The themes that will be central to the workshop are:

• extended theoretical analysis of ABC algorithms (e.g., big data asymptotics, optimal convergence speeds, counter examples and benchmarks);

• novel algorithms to reduce the number of simulations required by ABC (Rao-Blackwellisation, surrogate models, semi-parametric representations, summary simulations);

• novel approaches to calculating distances in ABC (non-Euclidean distances, coding distance, distance models, estimation of the ABC error);

• specifics of ABC model choice, from consistency to novel inference methods

• methods to tackle the ABC curse of dimensionality issue (partial simulations, graph decompositions marginalisation, variational approximations);

• parallel ABC methods (stopping rules, stopping, convergence assessment, data subsampling);

• subsampling ABC representations (merging partial explorations, assessing the information loss);

• the special case of intractable constants in both statistics and physics, where parts of the likelihood are results of intractable integrals, with an ever increasing array of solutions tackling special cases with possible encompassing in a more global perspective;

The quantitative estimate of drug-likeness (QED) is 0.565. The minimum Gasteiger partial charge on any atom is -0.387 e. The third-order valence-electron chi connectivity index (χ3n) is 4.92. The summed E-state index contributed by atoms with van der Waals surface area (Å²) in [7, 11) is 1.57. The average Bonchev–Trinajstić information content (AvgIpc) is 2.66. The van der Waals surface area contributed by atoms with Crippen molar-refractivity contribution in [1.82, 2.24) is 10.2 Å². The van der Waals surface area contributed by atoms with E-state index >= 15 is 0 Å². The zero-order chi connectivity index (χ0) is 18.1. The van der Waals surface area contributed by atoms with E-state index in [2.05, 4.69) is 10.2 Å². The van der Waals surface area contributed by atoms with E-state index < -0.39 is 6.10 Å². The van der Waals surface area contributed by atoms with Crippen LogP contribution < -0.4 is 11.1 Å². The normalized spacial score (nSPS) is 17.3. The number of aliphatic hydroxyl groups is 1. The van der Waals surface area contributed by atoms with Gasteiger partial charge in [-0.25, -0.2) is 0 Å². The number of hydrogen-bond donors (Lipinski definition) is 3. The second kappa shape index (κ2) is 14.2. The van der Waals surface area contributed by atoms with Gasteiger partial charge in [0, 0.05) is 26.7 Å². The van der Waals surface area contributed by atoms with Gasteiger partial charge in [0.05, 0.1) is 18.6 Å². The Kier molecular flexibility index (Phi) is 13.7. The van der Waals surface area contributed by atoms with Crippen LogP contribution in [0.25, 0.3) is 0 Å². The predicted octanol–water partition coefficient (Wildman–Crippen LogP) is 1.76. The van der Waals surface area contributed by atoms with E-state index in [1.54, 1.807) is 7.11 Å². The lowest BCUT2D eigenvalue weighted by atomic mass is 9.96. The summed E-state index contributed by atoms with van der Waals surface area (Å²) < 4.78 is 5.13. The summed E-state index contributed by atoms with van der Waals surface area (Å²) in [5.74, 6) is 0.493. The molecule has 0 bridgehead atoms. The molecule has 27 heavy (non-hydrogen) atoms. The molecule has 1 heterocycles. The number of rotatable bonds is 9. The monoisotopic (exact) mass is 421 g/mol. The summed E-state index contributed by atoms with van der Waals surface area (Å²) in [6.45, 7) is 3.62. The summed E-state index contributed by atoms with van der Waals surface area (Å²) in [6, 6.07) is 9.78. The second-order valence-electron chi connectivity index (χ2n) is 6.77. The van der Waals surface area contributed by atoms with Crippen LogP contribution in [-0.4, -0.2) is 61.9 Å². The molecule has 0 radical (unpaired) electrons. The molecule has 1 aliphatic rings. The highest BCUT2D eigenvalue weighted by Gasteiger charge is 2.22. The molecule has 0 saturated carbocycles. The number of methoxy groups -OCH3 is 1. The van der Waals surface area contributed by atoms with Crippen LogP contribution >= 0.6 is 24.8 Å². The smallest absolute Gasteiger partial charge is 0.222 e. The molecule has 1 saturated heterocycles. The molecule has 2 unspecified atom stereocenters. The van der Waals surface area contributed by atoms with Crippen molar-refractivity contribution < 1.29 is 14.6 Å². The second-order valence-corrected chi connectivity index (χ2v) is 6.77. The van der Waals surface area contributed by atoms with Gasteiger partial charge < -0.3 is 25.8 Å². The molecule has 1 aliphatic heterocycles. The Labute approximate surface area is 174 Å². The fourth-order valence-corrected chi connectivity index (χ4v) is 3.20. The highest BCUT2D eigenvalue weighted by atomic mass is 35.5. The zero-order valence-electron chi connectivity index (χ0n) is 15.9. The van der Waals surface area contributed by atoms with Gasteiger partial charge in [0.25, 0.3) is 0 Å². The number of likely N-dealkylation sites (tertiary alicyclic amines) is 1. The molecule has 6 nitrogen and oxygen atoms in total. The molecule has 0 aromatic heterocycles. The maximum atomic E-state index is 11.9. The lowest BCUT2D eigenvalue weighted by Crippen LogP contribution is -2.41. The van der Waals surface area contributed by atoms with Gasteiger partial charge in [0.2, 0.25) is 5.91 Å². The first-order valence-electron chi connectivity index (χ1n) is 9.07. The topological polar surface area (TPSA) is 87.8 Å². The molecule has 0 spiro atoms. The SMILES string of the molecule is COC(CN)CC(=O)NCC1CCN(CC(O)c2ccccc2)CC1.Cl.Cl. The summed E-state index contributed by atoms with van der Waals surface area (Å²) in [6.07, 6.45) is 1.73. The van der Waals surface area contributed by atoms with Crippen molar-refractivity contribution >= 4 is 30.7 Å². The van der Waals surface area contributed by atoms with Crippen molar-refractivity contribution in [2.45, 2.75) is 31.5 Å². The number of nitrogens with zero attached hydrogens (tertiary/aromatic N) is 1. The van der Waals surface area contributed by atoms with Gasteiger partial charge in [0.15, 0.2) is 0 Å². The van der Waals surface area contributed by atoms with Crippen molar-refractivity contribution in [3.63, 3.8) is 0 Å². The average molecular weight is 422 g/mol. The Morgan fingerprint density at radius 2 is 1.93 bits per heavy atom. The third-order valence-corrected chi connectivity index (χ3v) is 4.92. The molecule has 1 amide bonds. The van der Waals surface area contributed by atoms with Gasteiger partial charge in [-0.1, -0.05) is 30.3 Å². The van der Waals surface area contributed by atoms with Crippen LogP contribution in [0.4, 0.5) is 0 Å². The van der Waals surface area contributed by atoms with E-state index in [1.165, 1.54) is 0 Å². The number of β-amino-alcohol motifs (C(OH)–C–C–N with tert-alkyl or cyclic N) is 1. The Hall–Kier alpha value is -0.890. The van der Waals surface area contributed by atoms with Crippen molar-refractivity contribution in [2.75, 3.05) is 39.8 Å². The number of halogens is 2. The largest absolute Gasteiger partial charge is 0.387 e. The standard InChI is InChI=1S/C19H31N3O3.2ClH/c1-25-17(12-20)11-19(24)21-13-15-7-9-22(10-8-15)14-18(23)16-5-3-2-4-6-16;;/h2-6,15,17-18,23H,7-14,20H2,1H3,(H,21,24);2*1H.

A proactive effort will be made to achieve a significant presence of younger and under-represented researchers at this workshop. For one thing, it is paramount and enriching that young researchers from our areas are exposed from the start to emerging domains of interest, to intimate research workshops and to debates about state-of-the-art research. We believe that such low stress interactions between generations of researchers is one of the most efficient approaches to future research of all participants. Furthermore, the recent developments in ABC theory and methodology have mostly been induced by young researchers, most of whom are included in the list below. Given the obvious fact that the youngest researchers of 2017 are not all yet at a detectable position, we believe that the various institutions of the mature researchers involved in this workshop will be very open to our request of involving some of their students and postdocs at the time.